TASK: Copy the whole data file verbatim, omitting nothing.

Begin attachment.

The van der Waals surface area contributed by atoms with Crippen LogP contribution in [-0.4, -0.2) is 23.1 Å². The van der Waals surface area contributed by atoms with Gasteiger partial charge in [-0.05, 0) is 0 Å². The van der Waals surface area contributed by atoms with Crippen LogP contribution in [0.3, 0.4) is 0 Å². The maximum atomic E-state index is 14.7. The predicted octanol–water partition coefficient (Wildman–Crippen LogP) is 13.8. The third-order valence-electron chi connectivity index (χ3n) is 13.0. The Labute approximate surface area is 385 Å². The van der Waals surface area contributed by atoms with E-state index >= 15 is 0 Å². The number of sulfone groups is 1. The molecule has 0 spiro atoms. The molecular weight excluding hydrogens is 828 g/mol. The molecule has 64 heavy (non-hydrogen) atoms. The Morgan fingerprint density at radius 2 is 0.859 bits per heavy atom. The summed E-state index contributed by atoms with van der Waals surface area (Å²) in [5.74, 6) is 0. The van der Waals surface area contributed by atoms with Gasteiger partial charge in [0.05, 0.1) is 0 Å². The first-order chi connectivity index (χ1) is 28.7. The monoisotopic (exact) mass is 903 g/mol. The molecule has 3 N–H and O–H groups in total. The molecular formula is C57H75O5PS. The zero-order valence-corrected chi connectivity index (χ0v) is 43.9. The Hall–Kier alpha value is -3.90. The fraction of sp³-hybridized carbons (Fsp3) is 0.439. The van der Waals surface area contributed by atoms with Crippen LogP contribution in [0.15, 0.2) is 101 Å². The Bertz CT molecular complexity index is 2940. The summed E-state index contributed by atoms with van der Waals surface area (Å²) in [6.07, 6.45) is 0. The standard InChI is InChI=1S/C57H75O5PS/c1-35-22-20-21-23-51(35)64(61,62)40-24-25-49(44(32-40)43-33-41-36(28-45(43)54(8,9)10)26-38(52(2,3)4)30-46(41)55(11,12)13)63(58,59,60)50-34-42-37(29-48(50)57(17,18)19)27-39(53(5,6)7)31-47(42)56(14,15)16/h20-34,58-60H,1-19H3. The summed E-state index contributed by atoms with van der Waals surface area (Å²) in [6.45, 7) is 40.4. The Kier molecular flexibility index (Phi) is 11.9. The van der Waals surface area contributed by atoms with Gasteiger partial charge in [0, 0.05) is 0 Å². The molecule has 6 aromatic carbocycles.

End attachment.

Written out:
The van der Waals surface area contributed by atoms with Crippen LogP contribution in [-0.4, -0.2) is 23.1 Å². The van der Waals surface area contributed by atoms with Gasteiger partial charge in [-0.05, 0) is 0 Å². The van der Waals surface area contributed by atoms with Crippen LogP contribution in [0.3, 0.4) is 0 Å². The maximum atomic E-state index is 14.7. The predicted octanol–water partition coefficient (Wildman–Crippen LogP) is 13.8. The third-order valence-electron chi connectivity index (χ3n) is 13.0. The Labute approximate surface area is 385 Å². The van der Waals surface area contributed by atoms with E-state index >= 15 is 0 Å². The number of sulfone groups is 1. The molecule has 0 spiro atoms. The molecular weight excluding hydrogens is 828 g/mol. The molecule has 64 heavy (non-hydrogen) atoms. The Morgan fingerprint density at radius 2 is 0.859 bits per heavy atom. The summed E-state index contributed by atoms with van der Waals surface area (Å²) in [5.74, 6) is 0. The van der Waals surface area contributed by atoms with Gasteiger partial charge in [0.05, 0.1) is 0 Å². The first-order chi connectivity index (χ1) is 28.7. The monoisotopic (exact) mass is 903 g/mol. The molecule has 3 N–H and O–H groups in total. The molecular formula is C57H75O5PS. The zero-order valence-corrected chi connectivity index (χ0v) is 43.9. The Hall–Kier alpha value is -3.90. The fraction of sp³-hybridized carbons (Fsp3) is 0.439. The van der Waals surface area contributed by atoms with Crippen LogP contribution in [0.15, 0.2) is 101 Å². The Bertz CT molecular complexity index is 2940. The summed E-state index contributed by atoms with van der Waals surface area (Å²) in [6.07, 6.45) is 0. The standard InChI is InChI=1S/C57H75O5PS/c1-35-22-20-21-23-51(35)64(61,62)40-24-25-49(44(32-40)43-33-41-36(28-45(43)54(8,9)10)26-38(52(2,3)4)30-46(41)55(11,12)13)63(58,59,60)50-34-42-37(29-48(50)57(17,18)19)27-39(53(5,6)7)31-47(42)56(14,15)16/h20-34,58-60H,1-19H3. The summed E-state index contributed by atoms with van der Waals surface area (Å²) in [6.45, 7) is 40.4. The Kier molecular flexibility index (Phi) is 11.9. The van der Waals surface area contributed by atoms with Gasteiger partial charge in [0, 0.05) is 0 Å². The molecule has 6 aromatic carbocycles.